The Guardian’s bike blog has an interesting post about driver-less cars and what they might mean for cyclists and pedestrians. It’s an interesting thought experiment:
A more dystopian [vision of the future] involves platoons of speeding robocars making roads even more deeply unpleasant and motor-centric than they are today. Pedestrians and cyclists may have to be restricted “for their own safety.” After all, if you knew that the truck barrelling towards you would automatically brake if you wobbled out in front of it, you’d have little incentive to stay in the gutter and every incentive to play one-sided chicken. Claiming the lane would take on a whole new meaning as cyclists blithely blocked robovehicles. The authorities would be under immense pressure to stamp out jaywalking – and jaycycling. With cars able to speed through junctions, electronically interacting with each other, and with no need for traffic lights, it would be harder for humans outside of driverless cars to use the roads.
This is fun stuff, read the whole thing.
So while we’re on the subject, what will driver-less cars do for buses? To start, I believe that once robocars become truly viable, part of the sales pitch of the robo-system’s makers will be that they will share in some (all?) of the liability for accidents caused using their systems. This will make car insurance extremely expensive for someone who wants to drive themselves. Eventually, it’ll get to the point where no cars but high-performance vehicles such as Maseratis, Porsches and Aston Martins will be sold for manual driving.
This will put a lot of pressure on bus systems operators (Metro, Sound Transit, etc.) to replace bus fleets with robo-buses. Even though it would probably save a huge amount of money to the bus systems, I suspect that buses will be some of the last vehicles robotised because of the power of transit operators unions. Transit operators would insist that robobuses will ignore you while you’re waiting at your stop, and that you’ll miss the human touch. Robotised-bus proponents would insist that costs savings and the promise of on-time buses 99.9% of the time make the trade-off worth it. An argument about public safety will occur; who would want to get on a nearly empty Rapid Ride E late at night by themselves with no operator? Over time, too many human-operated LRT and buses would cause accidents – statistics would show some huge percentage of remaining traffic accidents were caused by buses, and eventually bus drivers will be morphed into neutered security guards, who will cost the same as the old drivers did and the cost savings will never materialise.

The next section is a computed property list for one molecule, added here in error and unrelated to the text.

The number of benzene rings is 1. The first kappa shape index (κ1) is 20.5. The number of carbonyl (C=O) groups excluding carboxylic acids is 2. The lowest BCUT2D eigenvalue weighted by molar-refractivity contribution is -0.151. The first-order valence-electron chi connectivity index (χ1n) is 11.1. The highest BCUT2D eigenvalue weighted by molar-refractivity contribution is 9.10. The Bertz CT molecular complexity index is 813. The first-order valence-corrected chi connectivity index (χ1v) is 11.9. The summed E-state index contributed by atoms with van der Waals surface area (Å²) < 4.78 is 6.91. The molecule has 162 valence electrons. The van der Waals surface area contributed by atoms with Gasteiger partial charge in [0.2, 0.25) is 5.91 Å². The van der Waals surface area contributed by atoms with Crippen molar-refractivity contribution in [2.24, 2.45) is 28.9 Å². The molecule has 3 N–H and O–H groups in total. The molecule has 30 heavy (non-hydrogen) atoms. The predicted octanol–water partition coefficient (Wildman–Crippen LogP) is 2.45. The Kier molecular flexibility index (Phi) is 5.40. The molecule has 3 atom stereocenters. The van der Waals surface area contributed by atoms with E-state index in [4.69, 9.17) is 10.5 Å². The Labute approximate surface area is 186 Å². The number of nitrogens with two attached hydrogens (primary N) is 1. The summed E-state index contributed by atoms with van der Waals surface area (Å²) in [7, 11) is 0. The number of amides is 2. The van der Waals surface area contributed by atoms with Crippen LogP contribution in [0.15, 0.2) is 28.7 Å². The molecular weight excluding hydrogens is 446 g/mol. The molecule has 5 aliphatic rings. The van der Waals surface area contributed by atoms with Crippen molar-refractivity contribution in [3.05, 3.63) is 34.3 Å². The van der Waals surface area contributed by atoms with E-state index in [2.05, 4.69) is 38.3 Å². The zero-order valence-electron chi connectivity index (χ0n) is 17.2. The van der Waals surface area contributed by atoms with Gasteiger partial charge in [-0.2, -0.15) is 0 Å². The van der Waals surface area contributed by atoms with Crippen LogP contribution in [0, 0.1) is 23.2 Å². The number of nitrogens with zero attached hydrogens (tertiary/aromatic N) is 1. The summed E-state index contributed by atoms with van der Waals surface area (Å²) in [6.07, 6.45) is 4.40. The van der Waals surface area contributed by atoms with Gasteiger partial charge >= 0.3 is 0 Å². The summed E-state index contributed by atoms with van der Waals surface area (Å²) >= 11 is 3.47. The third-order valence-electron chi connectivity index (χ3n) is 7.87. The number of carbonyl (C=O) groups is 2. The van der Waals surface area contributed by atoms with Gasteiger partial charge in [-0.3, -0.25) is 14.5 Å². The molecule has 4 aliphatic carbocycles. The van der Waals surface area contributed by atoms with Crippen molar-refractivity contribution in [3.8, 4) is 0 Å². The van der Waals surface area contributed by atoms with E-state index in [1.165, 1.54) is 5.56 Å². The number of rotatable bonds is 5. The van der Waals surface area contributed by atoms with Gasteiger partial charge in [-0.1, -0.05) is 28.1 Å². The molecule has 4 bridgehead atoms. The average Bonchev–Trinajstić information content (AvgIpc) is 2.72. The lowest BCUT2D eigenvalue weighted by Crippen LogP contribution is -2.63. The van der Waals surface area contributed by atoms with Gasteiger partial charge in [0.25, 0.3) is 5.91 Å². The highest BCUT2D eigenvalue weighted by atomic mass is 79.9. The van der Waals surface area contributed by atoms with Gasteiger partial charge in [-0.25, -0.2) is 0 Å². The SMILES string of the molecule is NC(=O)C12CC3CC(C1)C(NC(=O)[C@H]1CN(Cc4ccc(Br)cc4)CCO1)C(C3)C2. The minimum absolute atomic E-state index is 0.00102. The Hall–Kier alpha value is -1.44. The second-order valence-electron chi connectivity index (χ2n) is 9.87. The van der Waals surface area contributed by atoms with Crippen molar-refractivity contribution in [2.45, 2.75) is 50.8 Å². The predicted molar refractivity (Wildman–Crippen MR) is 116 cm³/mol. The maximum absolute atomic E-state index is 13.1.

For cyclists, at least in Seattle, the move to robocars will be mostly very positive. Car-sharing would become nearly ubiquitous as your car would be able to drive other people around when you are out of it, so shoulder-parking spots would give way to bike lanes throughout the city. Cycling would become more popular as it becomes safer and nearly every traffic signal will be retrofitted with a cyclist period as they have in Copenhagen and Amsterdam. Maybe entire streets, mainly side streets, would become cyclist-only or nearly so; robocars would only be allowed on if they were stopping there and even then, they would only be allowed to go 10 mph. Bike sharing would thrive as well, as people would use robocars and robobuses to get close to their destination and ride bikes the last mile.
Pedestrians would have a rougher go of it. Crossing major streets would be difficult with the exquisitely timed signals, and the new driver-cum-passenger majority/plurality would become even extremely anti-pedestrian. Pedestrians will go from people you see looking out the window to faceless obstacles that are never seen as you look at your smartphone or tablet from the self-driving car. Eventually, as a small consolation to pedestrians, we’ll see a few elevated crossings installed in major corridors, the sort that are common in big cities in East Asia, and lots of people taking robocars for what had previously been short walks because of the real or perceived anti-pedestrian bias.
Ok, that’s enough of futurist imaginings from me. What do you think driver-less cars will do to the transportation experiences of those who don’t drive for every trip?